Pokemon has a bunch of uncertainty mechanics embedded in its battle system. Porting over a lot of these elements is out of the question. Having the players pause the game so they can roll a die or something to check if their attack hits or to see how much damage they do can severely bog down the game and be a source of frustration, especially since Enmity Engine is a game about trying to make accurate reads/predictions. It wouldn’t feel good if you took a huge gamble to act on a narrow read and have the opponent make the exact play you thought they would, only for it to fail because your attack had like a 5% chance to miss.

That said, I felt that randomness is an essential part of Pokemon’s core identity, but player randomness and luck of the draw only accomplish so much in injecting the same kind of tension. I wanted there to be a few “Ok, if I make the correct read here, will I get the outcome I want?” situations here and there, so I thought of a way to incorporate a “luck check” mechanic: Concentrate effects. When a Concentrate effect is activated, it names a Rank or a set of Suits (recall that players are using Poker decks in this game). Then the player discards the top card of their deck. If that card’s Rank is greater than or equal to the named Rank or its Suit matches one of the named Suits, the effect successfully resolves. For example, flipping a ♠3 off of a Concentrate♠♥♦ effect results in a success.

This ended up testing well. It doesn’t require extra components or a whole lot of extra steps. You just flip a card over and see if thing happen. More importantly, it doesn’t feel crushingly bad when it misfires, since for the most part the mechanic affects whether or not an effect activates, a bonus. You won’t be seeing a whole lot of “my Attack missed this one time so now I can’t win” situations.


Image: Wikimedia Commons

Pokemon has a system of elemental Types, where Attacks of any given type will be strong (Super Effective) against ‘mons of some type, and Not Very Effective against some others, and neutral against the rest. Since there are 18 Types, they form a fairly complex web of interactions.

Whenever I see someone working on a Pokemon clone, the first thing they seem to do to try to “fix” the game is by simplifying the number of these Types, usually down to around 3. I tried to do the same for Enmity Engine, with 8 Types, but it ended up being pretty boring. When you have a small number of Types, if you want there to be a RPS relationship between them, those relations end up dominating most Type interactions. The reason why Super Effective and Not Very Effective attacks are interesting is that they happen a fraction of the time, in contrast to the majority of Type interactions being Neutral. If you look at the Type chart above, you’ll see that there are more neutral interactions (white squares) than all others combined, around twice as many in fact. These Super Effective/Not Very Effective relations give accent to the overall topography of the landscape of type interactions.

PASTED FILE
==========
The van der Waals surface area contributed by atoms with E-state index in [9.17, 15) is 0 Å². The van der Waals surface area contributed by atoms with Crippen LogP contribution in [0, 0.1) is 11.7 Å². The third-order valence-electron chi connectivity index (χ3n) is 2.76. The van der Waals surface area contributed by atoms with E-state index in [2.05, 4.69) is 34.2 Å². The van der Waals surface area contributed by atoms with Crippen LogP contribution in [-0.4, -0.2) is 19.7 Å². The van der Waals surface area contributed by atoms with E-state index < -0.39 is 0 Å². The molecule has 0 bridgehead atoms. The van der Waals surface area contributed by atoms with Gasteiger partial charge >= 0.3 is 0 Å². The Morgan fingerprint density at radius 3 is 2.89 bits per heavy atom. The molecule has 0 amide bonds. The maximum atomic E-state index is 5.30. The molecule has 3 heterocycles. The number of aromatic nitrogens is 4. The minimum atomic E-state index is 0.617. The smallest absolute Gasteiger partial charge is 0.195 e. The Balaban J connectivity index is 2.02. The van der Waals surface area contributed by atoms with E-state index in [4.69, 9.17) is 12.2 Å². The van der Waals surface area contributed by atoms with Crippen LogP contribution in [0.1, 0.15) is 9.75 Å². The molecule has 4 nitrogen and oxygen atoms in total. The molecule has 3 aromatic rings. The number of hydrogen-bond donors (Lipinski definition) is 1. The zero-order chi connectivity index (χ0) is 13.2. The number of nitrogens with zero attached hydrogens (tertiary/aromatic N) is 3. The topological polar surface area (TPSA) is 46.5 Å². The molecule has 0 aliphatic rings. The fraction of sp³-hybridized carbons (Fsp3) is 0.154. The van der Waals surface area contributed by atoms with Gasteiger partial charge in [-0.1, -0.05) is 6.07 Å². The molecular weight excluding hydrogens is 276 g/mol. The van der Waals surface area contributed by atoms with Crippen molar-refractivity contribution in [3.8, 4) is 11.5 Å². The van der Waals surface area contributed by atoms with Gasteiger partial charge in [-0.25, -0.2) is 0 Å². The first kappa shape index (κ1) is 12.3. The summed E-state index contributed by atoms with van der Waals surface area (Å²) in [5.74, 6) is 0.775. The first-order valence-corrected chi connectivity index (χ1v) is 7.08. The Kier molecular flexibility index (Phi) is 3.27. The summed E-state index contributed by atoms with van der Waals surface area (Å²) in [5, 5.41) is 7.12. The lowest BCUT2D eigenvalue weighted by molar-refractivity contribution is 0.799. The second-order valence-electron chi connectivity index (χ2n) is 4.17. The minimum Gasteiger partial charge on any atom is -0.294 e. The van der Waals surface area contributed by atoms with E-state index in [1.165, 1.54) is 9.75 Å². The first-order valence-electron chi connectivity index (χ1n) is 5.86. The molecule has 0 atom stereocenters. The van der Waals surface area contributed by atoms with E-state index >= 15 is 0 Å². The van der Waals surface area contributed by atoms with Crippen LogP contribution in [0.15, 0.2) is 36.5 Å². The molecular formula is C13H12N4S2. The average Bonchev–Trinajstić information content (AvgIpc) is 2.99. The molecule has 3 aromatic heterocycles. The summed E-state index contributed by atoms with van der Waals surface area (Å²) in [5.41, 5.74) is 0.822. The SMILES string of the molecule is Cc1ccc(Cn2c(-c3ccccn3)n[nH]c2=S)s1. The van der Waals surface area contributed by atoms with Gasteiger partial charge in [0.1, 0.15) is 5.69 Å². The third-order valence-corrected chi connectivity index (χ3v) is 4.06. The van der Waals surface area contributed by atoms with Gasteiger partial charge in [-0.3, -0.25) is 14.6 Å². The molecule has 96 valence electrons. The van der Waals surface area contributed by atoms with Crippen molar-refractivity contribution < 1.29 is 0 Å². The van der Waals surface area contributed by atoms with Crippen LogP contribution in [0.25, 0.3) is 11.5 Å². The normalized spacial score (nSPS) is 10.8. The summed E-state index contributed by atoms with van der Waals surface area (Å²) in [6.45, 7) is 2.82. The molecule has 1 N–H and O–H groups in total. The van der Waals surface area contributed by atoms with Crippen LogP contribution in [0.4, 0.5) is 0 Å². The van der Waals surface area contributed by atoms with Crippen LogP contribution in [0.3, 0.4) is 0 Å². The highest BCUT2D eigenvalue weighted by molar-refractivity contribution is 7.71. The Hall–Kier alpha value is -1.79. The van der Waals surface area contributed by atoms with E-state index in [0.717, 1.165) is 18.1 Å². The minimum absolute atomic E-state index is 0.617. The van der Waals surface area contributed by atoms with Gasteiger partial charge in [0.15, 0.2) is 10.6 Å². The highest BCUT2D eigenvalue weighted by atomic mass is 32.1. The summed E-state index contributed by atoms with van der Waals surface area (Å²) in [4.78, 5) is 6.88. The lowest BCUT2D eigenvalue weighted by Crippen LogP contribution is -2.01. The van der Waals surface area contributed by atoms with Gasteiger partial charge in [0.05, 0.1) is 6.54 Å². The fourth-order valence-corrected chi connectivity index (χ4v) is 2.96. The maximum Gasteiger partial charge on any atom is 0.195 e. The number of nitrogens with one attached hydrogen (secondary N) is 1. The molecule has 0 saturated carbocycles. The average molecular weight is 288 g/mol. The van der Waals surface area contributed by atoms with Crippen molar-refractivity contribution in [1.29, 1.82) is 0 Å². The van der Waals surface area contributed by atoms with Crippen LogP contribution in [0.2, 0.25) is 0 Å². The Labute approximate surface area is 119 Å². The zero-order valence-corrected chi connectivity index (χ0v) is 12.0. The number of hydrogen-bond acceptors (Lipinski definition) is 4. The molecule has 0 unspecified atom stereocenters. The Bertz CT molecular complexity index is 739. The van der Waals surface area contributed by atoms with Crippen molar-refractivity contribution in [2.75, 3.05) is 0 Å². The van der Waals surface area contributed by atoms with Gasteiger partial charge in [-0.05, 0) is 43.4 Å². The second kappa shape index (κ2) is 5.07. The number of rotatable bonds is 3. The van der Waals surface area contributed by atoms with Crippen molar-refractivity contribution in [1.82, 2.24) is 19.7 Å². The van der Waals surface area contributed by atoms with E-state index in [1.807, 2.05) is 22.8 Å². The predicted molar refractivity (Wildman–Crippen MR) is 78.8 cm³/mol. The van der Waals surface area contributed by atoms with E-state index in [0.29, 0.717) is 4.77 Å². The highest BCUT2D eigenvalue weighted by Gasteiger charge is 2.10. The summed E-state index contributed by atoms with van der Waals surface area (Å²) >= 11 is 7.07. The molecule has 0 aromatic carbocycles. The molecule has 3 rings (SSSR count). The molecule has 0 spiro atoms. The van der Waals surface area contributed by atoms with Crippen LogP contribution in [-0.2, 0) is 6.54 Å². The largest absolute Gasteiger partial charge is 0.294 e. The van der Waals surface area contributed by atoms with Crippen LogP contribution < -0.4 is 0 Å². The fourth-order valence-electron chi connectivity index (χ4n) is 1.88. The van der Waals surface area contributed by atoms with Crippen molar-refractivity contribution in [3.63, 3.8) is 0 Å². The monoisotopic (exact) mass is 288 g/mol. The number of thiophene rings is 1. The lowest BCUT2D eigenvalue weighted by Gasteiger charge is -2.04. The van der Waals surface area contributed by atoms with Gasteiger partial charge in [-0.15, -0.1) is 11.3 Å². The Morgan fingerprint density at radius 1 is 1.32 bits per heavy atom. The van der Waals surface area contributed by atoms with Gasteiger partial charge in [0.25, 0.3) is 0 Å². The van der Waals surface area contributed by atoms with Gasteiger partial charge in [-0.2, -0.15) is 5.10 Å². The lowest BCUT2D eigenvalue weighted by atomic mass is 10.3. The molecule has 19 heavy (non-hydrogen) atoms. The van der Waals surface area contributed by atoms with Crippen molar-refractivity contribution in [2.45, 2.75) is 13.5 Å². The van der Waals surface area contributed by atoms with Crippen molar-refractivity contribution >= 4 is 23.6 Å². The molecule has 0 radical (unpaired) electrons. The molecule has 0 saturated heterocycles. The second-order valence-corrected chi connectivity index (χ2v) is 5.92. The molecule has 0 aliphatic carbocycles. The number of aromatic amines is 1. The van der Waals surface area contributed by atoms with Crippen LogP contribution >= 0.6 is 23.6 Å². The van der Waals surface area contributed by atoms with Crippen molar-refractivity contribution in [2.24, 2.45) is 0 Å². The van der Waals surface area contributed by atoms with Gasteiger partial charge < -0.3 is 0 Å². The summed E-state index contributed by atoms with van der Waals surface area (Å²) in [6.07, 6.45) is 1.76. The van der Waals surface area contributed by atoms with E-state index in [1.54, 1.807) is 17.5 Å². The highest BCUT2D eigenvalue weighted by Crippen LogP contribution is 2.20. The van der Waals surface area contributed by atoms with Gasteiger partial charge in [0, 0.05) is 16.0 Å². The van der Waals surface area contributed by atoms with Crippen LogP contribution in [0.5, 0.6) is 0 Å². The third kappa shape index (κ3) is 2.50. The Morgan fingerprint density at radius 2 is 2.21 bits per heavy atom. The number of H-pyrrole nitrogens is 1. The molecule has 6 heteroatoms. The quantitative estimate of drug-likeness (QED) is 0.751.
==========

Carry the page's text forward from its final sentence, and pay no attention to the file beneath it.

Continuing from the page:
A core part of what makes Pokemon’s battles so dynamic and interesting is the complex RPS relationship between its 18 Types. That said, 18 Types is kind of a lot, so I ended up trimming things and switching stuff around and adding things until I ended up with 14, which is still a lot, but I didn’t feel that having a few Types was an option when the goal is to reproduce the feel of the video games. If you only have a few, you’ll run into a lot of one-sided matchups and it gets difficult trying to dance around giving the ‘mons in your game complete Type coverage (ie: having at least 1 move that’s Super Effective against any given Type). Types having overlapping Weaknesses/Resistances plays a huge role in the Pokemon system’s emergent depth, and you can’t have both that and mostly neutral Type interactions without having a bunch of them around.

Anyway, the reason why a lot of these designers want to simplify Types so much is because it’s difficult to memorize all the ways they interact. As a compromise for having so many of the things in Enmity Engine, I’ve designed the Fighter cards so that they all have a reference listing all the types that they’re weak and resistant to. Not a perfect solution, but it has been effective in preventing playtesters from having to memorize a 14×14 matrix to play the game.

I also changed the amount of damage Super Effective/Resistant moves did. Making players do multiplication/division is out of the question, so I had them give a flat +3 Power bonus/-3 Power penalty. As for dual-types, I just got rid of them. It’s a lot of extra math to process for an analog game, and I’m not a fan of the swinginess of 2x Effective Attacks, and Enmity Engine’s Life and Damage values aren’t granular enough to justify 2x Resistances.

Closing Thoughts

It’s pretty tempting at first to think that converting Pokemon into a tabletop game is an easy task. After all, it is a game made for actual children, but a closer look reveals a rich and deep game with intricate systems and sub-systems, not all of which translate well to analog games. In fact, I ended up having to split this post because its scope was getting out of hand as I tried to write down every change that I thought was interesting enough to write about. That said, I hope you enjoyed reading this, and keep an eye out for Part 2.